Finally an easy and smooth journey. I leave the countryside of Nurallao on a beautiful day and, aiming for the Giara di Gesturi, from now my new geographic companion for a few weeks. I quickly arrive in Nuragus where Simona is waiting for me. We met this summer at the Time in Jazz Festival. She lives in Oristano but today she is here to host me in her family home and take me around the village and its territory.
After leaving bikes and luggage in Simona’s historic house, which is also open to visitors during the days of events due to its beauty given by an excellent restoration that has preserved its original characteristics, we get in the car to go and visit of sites outside the village.
We arrive at the country church of Sant’Elia, built in the 11th century but then restored several times, with three portals in the facade and a beautiful bell gable. In the square there is an old pump well still working and Simona and I take the opportunity to put it into operation and freshen our heads.
From here we move towards a jewel of archeology, the sacred well of Coni, which takes its name from an old medieval village. Although there are no other structures around the cavity, the opening of the well and the stairway that descends into the chamber are in excellent condition, a very refined construction with very smooth basalt blocks.
Not far from here are the remains of the Roman city of Valentia, or Valenza, an important checkpoint on the road that connected Cagliari with Olbia. Here we are between Sarcidano and Marmilla, a border area between the plain and the mountains inhabited by the Civitas Barbariae. The inhabitants of Valentia were mentioned by Pliny the Elder, in his work Naturalis Historia, and by Ptolemy, in his Itinerary. After the city was destroyed by the Vandals, a village was born, curiously called Ruinas, but which was later abandoned due to the plague and the inhabitants spread to the other towns of Marmilla.
From here we move on to the Nuraghe Milanu, a massive four-lobed building on a hill. We walk in the countryside to get under it, and among our feet we happen to find some ceramic finds. I am always amazed at how easy it is, rummaging in the land of certain archaeological sites, to still find shards of pottery, almost always Roman, but some would swear that some finds I have seen are Nuragic.
We stay here for a while to contemplate the view, the town of Nuragus, the Giara di Gesturi, and Genoni where I will be tomorrow, with its hill of Santu Antine. Back in the village we retire home for lunch. Simona makes me find a welcome cake that will be my partner for the next breakfasts!
In the afternoon I meet Marco, an engineer in the Municipality, a contact given to me by a friend. Marco, together with his son Francesco, takes me on a tour of the historic center. We start from the Town Hall square, where once there was the church of Santo Stefano and the cemetery, but which was demolished in the 1950s. Before that, where the elementary school is now, there was a nuraghe. Too bad that a town with this name no longer has traces of its “urban” nuraghe!
We walk to the Parish church of Santa Maria Maddalena, inside which there is a beautiful statue of Sant’Elia, and continue through the alleys, where there are many ancient houses with courtyards. Here in Nuragus, too, the rate of centenarians per inhabitants is very high. Two sisters lived in one of these houses who reached the age of 107 and 109 respectively!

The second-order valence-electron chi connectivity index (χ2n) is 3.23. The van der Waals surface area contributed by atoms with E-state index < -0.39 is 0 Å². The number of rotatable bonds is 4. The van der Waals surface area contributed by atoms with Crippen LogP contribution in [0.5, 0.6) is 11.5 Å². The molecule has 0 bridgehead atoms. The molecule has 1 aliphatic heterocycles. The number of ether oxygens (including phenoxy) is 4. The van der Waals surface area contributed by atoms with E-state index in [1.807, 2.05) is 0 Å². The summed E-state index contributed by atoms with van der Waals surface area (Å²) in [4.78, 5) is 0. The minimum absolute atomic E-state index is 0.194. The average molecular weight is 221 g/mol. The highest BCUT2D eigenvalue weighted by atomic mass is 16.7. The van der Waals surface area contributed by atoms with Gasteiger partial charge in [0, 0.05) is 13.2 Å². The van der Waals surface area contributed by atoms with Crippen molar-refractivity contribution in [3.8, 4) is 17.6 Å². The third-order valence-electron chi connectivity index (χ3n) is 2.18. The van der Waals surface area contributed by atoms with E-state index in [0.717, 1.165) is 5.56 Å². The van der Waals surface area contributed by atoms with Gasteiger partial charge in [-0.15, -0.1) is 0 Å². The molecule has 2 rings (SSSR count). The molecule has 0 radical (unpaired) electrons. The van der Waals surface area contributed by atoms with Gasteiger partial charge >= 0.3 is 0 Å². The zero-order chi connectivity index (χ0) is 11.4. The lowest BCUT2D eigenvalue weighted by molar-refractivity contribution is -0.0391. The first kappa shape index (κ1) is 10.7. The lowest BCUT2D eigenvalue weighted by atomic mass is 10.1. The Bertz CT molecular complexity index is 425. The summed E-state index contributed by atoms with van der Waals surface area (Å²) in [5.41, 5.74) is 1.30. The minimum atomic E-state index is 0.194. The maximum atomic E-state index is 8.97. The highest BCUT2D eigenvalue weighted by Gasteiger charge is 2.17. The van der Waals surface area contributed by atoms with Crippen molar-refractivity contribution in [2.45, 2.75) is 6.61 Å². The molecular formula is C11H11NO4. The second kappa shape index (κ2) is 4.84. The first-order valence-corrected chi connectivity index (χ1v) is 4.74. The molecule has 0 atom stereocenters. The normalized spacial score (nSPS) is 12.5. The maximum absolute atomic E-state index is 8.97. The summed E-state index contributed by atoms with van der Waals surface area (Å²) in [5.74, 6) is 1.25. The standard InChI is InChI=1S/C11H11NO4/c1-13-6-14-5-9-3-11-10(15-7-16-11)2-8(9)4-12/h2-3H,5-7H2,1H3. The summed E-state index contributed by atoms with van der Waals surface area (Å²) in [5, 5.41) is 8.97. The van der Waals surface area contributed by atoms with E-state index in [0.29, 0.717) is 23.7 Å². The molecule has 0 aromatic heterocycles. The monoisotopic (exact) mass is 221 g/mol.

We arrive at Sa Cruxi, an open space where there is a stone column with a cross. A lady emerges from the door of the house next door and Marco makes her tell the story of the cross, which was found in a beam of her house and then returned to the community. Then we return to Via Roma along the now abandoned building of the mill, which belonged to the noble Carboni Boy family, and where it was taken to grind wheat from all the surrounding villages.
Before returning to Simona’s house, Marco takes me to the slopes of the Giara di Gesturi. Nuragus is not part of the municipalities that share the top of the plateau, and yet it has a part of the slope on which we go back by car. The vegetation begins to become luxuriant, and while the sun is setting on the other side, I admire the village below that begins to be covered by the shadow of this imposing basaltic plateau.
SARDINIAN SHORT STORIES
As we walk along via Roma, Marco points out the beautiful Villa Carboni Boy, a manor house that belonged to the dynasty of these important landowners. The house is usually only open on event days, such as during Nuragus in Nuragus, the food and wine festival dedicated to wine that originated in the town’s vines. But today we are lucky, there is a lady and Marco asks if he can quickly show us the courtyard.
In fact, it is from here that you can see some beautiful details of the internal wall, with doors and windows decorated with Aragonese stone. Some cats move slowly among the plants in the garden. We take the opportunity to also take a look at the beautiful loggia and the private chapel on the ground floor.
The last important descendant of this family was Rita Carboni Boy, who died at 91 years of age in 2017. Rita was the first woman to run for Mayor of Cagliari in 1998, and she devoted herself all her life to politics, distinguishing herself in the 1960s for her fight for civil rights.
But among Rita’s other passions there was also that for cattle breeding, a job that she carried out throughout her life in her hometown Nuragus, where she specialised in breeding the prized Charolaise breed. It was thanks to her that the cattle of this breed arrived in Sardinia, which today represent the fortune of many breeders, especially in northern Sardinia.